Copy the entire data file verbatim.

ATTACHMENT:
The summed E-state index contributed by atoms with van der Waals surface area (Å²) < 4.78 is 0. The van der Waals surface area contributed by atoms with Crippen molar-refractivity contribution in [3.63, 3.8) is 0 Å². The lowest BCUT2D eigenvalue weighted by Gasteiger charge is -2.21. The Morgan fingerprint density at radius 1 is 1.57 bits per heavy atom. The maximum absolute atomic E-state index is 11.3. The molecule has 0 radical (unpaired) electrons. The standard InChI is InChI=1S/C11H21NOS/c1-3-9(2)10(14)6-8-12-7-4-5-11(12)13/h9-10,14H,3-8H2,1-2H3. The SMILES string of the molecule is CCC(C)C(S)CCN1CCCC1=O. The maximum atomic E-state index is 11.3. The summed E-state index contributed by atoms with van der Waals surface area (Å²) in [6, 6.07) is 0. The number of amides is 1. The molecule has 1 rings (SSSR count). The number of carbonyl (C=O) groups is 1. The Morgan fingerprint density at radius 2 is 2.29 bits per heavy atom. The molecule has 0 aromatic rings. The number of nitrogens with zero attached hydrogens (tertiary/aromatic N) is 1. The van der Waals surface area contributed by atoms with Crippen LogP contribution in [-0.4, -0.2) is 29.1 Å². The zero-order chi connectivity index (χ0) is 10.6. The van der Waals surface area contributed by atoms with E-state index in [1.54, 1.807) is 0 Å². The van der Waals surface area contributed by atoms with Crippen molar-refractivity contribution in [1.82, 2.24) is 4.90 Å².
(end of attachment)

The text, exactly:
The summed E-state index contributed by atoms with van der Waals surface area (Å²) < 4.78 is 0. The van der Waals surface area contributed by atoms with Crippen molar-refractivity contribution in [3.63, 3.8) is 0 Å². The lowest BCUT2D eigenvalue weighted by Gasteiger charge is -2.21. The Morgan fingerprint density at radius 1 is 1.57 bits per heavy atom. The maximum absolute atomic E-state index is 11.3. The molecule has 0 radical (unpaired) electrons. The standard InChI is InChI=1S/C11H21NOS/c1-3-9(2)10(14)6-8-12-7-4-5-11(12)13/h9-10,14H,3-8H2,1-2H3. The SMILES string of the molecule is CCC(C)C(S)CCN1CCCC1=O. The maximum atomic E-state index is 11.3. The summed E-state index contributed by atoms with van der Waals surface area (Å²) in [6, 6.07) is 0. The number of amides is 1. The molecule has 1 rings (SSSR count). The number of carbonyl (C=O) groups is 1. The Morgan fingerprint density at radius 2 is 2.29 bits per heavy atom. The molecule has 0 aromatic rings. The number of nitrogens with zero attached hydrogens (tertiary/aromatic N) is 1. The van der Waals surface area contributed by atoms with Crippen LogP contribution in [-0.4, -0.2) is 29.1 Å². The zero-order chi connectivity index (χ0) is 10.6. The van der Waals surface area contributed by atoms with E-state index in [1.54, 1.807) is 0 Å². The van der Waals surface area contributed by atoms with Crippen molar-refractivity contribution in [1.82, 2.24) is 4.90 Å².